Comparison
of M1A1/M1A2 Abrams kits.

PART 2

UPPER HULL   

Tamiya upper hull part. The biggest problem here is the lack of non-slip surfaces, which are quite prominent feature of the real tank. The engine deck is molded as one part with the hull.
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Dragon hull has nice non-slip coating molded on. Engine access cover is separate part. The hull part is really badly warped in my Revell/Dragon kit and I predict it to be very difficult to fix.
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Italeri upper hull part also has engine cover molded as separate part. Additionally the battery compartment and hydraulics compartment covers are molded separately. Non-slip coating is very pronounced - many modelers say it is exaggerated.
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Trumpeter upper hull has the engine cover molded separately and front fenders/mudguards are also separate parts. Additionally one stowage box on the right side of the hull has separately molded cover. Non-slip coating is a bit less pronounced than in Italeri kit.
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Three kits have engine cover plates molded separately and all are inaccurate! Grille/mesh plates on both sides of the cover are hinged to it and are removed with it in the real tank. Only Italeri kit has the "lip" on the back of the plate molded with it - other kits have this part molded as part of rear hull plate, what is incorrect. Also note small lifting eye - two such parts are included in Italeri kit only. Italeri kit additionally has a hydraulics compartment cover as separate part, but this is also inaccurate as the cover should reach forward to the turret ring. This is also the only kit with walls and floor of engine compartment added to upper hull part, unfortunately the shape is completely inaccurate.
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This is how the rear hull of the Academy M1A1 looks like - note that there is no non-slip coating on hull parts and two small access hatches are missing from the back of engine cover. Engine access cover is molded as one part with upper hull.
(This photo actually shows Tamiya M1 kit, but Academy M1A1 kit parts look exactly the same)
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Close-up comparison of fender/mudguard details. Only in Trumpeter kit this is a separate part. Note that only Trumpeter and Italeri kits have the fender wire spring molded on. Dragon part lacks the "x"-shaped stiffening grooves, while Academy part copied from old Tamiya M1 part lacks also two straight line grooves. While Dragon part is rather inaccurate, the Academy one is acceptable, as old M1 style "smooth" fenders can be often seen on M1A1 tanks (e.g. take a look at this photo and you will see that the right fender is "smooth", while the left one has impressed stiffeners). In Revell kit instructions there is a suggestion to use a knife to scribe the "x"-shaped grooves, but template provided looks completely wrong. Original Dragon kit instructions don't include this information.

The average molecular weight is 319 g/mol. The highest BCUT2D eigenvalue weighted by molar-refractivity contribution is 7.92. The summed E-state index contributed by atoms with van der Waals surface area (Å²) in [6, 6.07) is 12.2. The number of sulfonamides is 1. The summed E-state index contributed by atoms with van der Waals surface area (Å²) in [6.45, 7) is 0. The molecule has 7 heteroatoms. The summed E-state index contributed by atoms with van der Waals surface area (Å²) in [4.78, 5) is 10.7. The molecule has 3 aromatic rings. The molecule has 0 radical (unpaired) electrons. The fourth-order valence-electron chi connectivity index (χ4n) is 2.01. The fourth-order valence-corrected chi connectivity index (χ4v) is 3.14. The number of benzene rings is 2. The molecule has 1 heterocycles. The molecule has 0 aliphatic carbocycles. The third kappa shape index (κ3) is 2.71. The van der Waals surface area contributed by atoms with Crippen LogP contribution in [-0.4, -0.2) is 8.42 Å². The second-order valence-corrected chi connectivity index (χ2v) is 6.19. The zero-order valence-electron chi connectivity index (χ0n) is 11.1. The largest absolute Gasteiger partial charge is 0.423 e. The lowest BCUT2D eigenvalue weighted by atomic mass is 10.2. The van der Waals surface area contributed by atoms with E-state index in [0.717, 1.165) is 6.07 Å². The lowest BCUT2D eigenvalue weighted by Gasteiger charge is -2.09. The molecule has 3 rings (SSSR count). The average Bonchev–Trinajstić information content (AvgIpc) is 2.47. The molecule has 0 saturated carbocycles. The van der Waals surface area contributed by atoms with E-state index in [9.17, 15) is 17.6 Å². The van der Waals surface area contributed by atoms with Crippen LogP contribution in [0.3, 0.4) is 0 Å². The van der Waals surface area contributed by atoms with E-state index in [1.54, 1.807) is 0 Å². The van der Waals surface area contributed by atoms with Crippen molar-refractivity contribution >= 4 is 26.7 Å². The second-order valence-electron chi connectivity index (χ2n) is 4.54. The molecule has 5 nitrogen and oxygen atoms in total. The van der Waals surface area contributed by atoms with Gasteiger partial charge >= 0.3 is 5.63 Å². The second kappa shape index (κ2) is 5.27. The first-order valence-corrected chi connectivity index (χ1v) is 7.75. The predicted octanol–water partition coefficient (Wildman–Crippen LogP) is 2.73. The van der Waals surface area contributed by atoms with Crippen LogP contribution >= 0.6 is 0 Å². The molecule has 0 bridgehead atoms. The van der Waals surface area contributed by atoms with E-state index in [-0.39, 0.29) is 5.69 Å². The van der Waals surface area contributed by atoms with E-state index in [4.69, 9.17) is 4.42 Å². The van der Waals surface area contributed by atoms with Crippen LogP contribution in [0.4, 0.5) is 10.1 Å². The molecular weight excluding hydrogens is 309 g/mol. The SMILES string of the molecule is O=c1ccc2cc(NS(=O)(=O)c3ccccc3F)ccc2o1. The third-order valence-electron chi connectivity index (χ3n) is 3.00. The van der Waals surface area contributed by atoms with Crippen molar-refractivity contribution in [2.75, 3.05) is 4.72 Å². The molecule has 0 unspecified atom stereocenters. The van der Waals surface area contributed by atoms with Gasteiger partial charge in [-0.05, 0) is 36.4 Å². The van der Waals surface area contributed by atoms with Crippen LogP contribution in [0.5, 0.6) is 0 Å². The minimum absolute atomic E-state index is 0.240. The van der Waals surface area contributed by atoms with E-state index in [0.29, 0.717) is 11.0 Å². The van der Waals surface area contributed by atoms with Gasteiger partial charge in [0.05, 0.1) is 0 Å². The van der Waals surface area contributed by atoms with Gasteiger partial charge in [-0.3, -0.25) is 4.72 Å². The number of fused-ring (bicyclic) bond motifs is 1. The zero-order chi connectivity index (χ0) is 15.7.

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Italeri, Trumpeter and Tamiya kits have the cutout for engine extinguisher handle. Dragon and Academy parts do not have it. Older Tamiya M1A1 kits also lacked this detail - this is probably the only modification Tamiya made to the upper hull part in M1A2 model.
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On the right side of the hull, next to the turret ring should be a small detail missing from Tamiya and Academy kits - the outlet for the Bilge Pump that is mounted in the Sub Turret Floor. It is molded on the hull part in Italeri kit and provided as separate part in Trumpeter and Dragon (not shown, but looks almost like in Trumpeter kit) kits. This pipe shaped detail is not vertical, but canted to the side of the tank and it is covered by a piece of rubber that looks like it is cut off flat, but actually when pressure is applied it pushes the end apart and what ever liquid is in the subturret is pushed out (thanks for this information, Ric!).
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Another significant inaccuracy of Tamiya hull is visible here. One of the grilles on the left side of the hull should be sloped, but Tamiya molded it horizontally. Trumpeter, Dragon and Italeri kits correctly portray this part. But mesh detail on Tamiya kit is much better than on any other. On the photo of Italeri kit above you may notice additional plate with non-slip coating, added between the NBC unit and turret ring. It is Italeri's way to correct the shape of NBC unit covers, but not particularly effective, as added part is separate from those covers. But it is true that all kits have too small NBC unit covers - they should be much deeper, reaching closer to turret ring.